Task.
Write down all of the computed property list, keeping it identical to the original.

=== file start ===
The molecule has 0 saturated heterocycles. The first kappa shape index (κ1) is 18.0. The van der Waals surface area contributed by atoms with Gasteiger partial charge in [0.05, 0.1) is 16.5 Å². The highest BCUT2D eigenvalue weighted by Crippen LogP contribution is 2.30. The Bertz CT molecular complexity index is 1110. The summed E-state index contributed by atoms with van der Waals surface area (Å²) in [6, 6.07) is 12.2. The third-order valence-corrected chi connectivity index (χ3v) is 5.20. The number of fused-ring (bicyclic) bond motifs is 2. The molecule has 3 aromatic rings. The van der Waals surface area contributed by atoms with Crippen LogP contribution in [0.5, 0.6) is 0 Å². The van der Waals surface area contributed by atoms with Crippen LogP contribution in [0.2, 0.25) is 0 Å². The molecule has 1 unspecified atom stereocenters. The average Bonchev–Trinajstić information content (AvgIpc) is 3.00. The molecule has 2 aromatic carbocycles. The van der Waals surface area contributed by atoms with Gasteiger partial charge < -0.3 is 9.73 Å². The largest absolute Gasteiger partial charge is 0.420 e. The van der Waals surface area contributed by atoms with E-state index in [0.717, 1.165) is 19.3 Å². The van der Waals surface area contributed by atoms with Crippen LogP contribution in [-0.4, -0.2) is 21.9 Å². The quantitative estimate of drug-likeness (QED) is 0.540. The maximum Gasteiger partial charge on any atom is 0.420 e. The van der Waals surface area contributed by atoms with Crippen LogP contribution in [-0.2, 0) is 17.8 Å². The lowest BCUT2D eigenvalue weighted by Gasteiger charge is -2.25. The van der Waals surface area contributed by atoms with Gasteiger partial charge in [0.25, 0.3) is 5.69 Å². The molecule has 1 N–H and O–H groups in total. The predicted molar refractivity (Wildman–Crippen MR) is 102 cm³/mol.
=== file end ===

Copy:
The molecule has 0 saturated heterocycles. The first kappa shape index (κ1) is 18.0. The van der Waals surface area contributed by atoms with Gasteiger partial charge in [0.05, 0.1) is 16.5 Å². The highest BCUT2D eigenvalue weighted by Crippen LogP contribution is 2.30. The Bertz CT molecular complexity index is 1110. The summed E-state index contributed by atoms with van der Waals surface area (Å²) in [6, 6.07) is 12.2. The third-order valence-corrected chi connectivity index (χ3v) is 5.20. The number of fused-ring (bicyclic) bond motifs is 2. The molecule has 3 aromatic rings. The van der Waals surface area contributed by atoms with Crippen LogP contribution in [0.5, 0.6) is 0 Å². The van der Waals surface area contributed by atoms with Crippen LogP contribution in [0.2, 0.25) is 0 Å². The molecule has 1 unspecified atom stereocenters. The average Bonchev–Trinajstić information content (AvgIpc) is 3.00. The molecule has 2 aromatic carbocycles. The van der Waals surface area contributed by atoms with Gasteiger partial charge < -0.3 is 9.73 Å². The largest absolute Gasteiger partial charge is 0.420 e. The van der Waals surface area contributed by atoms with E-state index in [0.717, 1.165) is 19.3 Å². The van der Waals surface area contributed by atoms with Crippen LogP contribution in [-0.4, -0.2) is 21.9 Å². The quantitative estimate of drug-likeness (QED) is 0.540. The maximum Gasteiger partial charge on any atom is 0.420 e. The van der Waals surface area contributed by atoms with Crippen LogP contribution in [-0.2, 0) is 17.8 Å². The lowest BCUT2D eigenvalue weighted by Gasteiger charge is -2.25. The van der Waals surface area contributed by atoms with Gasteiger partial charge in [0.25, 0.3) is 5.69 Å². The molecule has 1 N–H and O–H groups in total. The predicted molar refractivity (Wildman–Crippen MR) is 102 cm³/mol.